The Development of Moonsters

With Moonsters we wanted to create a game that is easy accessible and enjoyable to many people. The popular 'match 3' genre was a good choice to reach a large audience. This genre also limits the resources needed for development which is important for a studio of two persons.

We decided to monetize our game using 'in app purchase' even if this is not a popular model to everybody out there. A big plus for a 'free to play' app is that you can access it without a payment barrier. Even if the game would not be a financial success, we would be able to show it everybody.

Concept arts of one of the Moonsters.

One challenge of the 'free to play' concept is the balancing of the game. We wanted to provide enough gameplay for people that are not willed to pay anything. There should also be a chance to play the whole game without a single purchase. At the same time there should be the option to buy helpful features to have a faster progress. The player can unlock the games features 'bomb', 'joker' and 'slingshot' by playing or by purchase. We think this is a fair approach.

In Moonsters you can improve your results if you play the same planet again. The best result will be saved for continuation. A good strategy is to replay earlier planets after you unlocked a feature.

Creative Stuff

For a 'match 3' you want to easily distinguish between the entities. That's why we designed every Moonster in a different shape. It took us some time to find the best look and tint for the Moonsters and their galaxy. Finally we came up with a style that is cute for children and droll for older players.

Another challenging part was the creation of the walls. We wanted them to have different damage models to give the player a good feedback of what he is doing. The wall should be constructed out of several parts to create different combinations.

Some wall parts and the damage models

The music was composed with the idea to create a comic-like sound for the game. It should enhance the satisfaction if you reach a goal in the game. Every feature did get its own sound to make it more unique. The music and sounds where created using Ableton Live and Reason.

The sound that you hear if you complete a planet.

Technical Stuff

The game is written in Java using libGDX as the cross platform technology. libGDX uses OpenGL ES 2.0 to render the graphics and RoboVM to get Java run on iOS.

A great benefit of libGDX is that you can develop almost the whole game on your desktop machine. This saves the time for starting up an emulator or deploying to a real device. libGDX also gives you a good project structure with a core module for the game. The different platforms like android and iOS get their own modules. You can write the core game functionality in its module and let the platforms depend on it.

Platform specific code

When it comes to platform specific code it is a good idea to create interfaces for the needed functionality. In our case it was an interface for the payment, for social networks and for game services. If you designed your interfaces you can implement the logic for the platform in its own module.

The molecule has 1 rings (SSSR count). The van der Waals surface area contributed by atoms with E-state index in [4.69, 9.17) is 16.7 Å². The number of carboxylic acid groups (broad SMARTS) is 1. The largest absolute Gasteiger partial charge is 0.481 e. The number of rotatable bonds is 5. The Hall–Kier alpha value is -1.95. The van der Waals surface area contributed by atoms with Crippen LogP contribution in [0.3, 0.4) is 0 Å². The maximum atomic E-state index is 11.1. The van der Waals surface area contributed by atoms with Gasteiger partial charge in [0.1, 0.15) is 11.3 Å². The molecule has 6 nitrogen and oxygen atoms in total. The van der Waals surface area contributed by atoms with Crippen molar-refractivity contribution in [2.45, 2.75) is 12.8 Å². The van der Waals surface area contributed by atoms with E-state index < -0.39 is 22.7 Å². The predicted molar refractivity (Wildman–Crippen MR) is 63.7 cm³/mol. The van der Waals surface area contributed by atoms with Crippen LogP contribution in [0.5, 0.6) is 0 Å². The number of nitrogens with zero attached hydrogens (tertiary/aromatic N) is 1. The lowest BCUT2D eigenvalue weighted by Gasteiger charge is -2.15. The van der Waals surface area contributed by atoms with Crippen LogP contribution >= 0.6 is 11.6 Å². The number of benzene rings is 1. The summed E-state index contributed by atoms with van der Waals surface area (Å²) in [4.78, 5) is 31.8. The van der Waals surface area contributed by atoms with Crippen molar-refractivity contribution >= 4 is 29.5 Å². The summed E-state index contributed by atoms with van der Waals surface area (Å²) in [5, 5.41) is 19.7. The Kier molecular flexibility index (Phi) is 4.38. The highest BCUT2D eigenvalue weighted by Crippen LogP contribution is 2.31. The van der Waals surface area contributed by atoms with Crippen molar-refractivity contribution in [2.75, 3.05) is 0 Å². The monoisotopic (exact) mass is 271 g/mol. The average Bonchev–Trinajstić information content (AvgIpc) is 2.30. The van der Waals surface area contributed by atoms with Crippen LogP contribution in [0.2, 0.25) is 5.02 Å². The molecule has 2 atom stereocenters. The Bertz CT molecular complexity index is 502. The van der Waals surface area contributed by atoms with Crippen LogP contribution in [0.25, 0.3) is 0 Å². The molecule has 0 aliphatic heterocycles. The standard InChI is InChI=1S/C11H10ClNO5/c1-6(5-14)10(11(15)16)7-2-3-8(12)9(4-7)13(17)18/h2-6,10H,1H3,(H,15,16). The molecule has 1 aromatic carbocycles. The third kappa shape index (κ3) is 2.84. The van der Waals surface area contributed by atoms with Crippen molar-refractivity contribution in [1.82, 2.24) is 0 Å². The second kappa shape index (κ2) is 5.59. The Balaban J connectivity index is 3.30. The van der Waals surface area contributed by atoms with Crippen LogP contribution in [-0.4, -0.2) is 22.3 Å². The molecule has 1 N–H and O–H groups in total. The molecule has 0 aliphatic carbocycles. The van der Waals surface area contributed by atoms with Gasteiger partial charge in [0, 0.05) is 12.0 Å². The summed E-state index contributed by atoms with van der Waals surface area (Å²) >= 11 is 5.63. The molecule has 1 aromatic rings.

For Moonsters we use Google Play Game Services to save the game progress on the cloud. This enables the player to share the progress between devices. At the end I do not think it was worth implementing it. It took longer than expected, annoys the player with a login and requires an internet connection.

Of cause we had to implement logic for the two payment APIs (Apple / Google). Fortunately the processes are not that different. Using the same identifiers for the purchase-entries on iTunes Connect and Google Developer Console was helpful. For iOS we used a so called RoboVM binding to get access to Apples purchase system. For Google we where able to use its standard APIs since they are using Java natively.

Development of Moonsters with some personal notes.


Moonsters is a game that has many animations combined with nice particle effects. We wrote a simple animation library to create animations exactly the way we wanted them. This library is called Ani and it is available on GitHub under a MIT License. It does not depend on other technologies and can be used for all Java applications. Only a few lines of code are needed to set it up, instantiate an animation and run it.

// Create an animation controller with an update interval of 30 milliseconds.
Ani ani = new Ani(30);

// Create an instance of our animation.
SimpleFadeAnimation myAnimation = new SimpleFadeAnimation(myGraphic);

// Add the animation.

To write a custom animation just extend the BaseAnimation class and implement your animation logic.

* An animation to fade in a Graphic.
public static class SimpleFadeAnimation extends BaseAnimation {

	private Graphic graphic;

	public SimpleFadeAnimation(Graphic pGrapic) {
		super(5000); // sets the duration of 5 sec
		graphic = pGraphic;

	// called constantly while animating
	public void onProgress(float progress) {
		graphic.setAlpha(progress) // progress from 0.0 to 1.0

Beside Ani we used a bone animation editor called Spine. This was necessary to animate the walk, posing and surrender of the 'bad robot'. Spine is a handy tool that focuses on the stuff you really need. It exports animations for many available game frameworks like Unity, Cocos2d, XNA etc.

Used technologies

This is a list of technologies that we used for the development of Moonsters.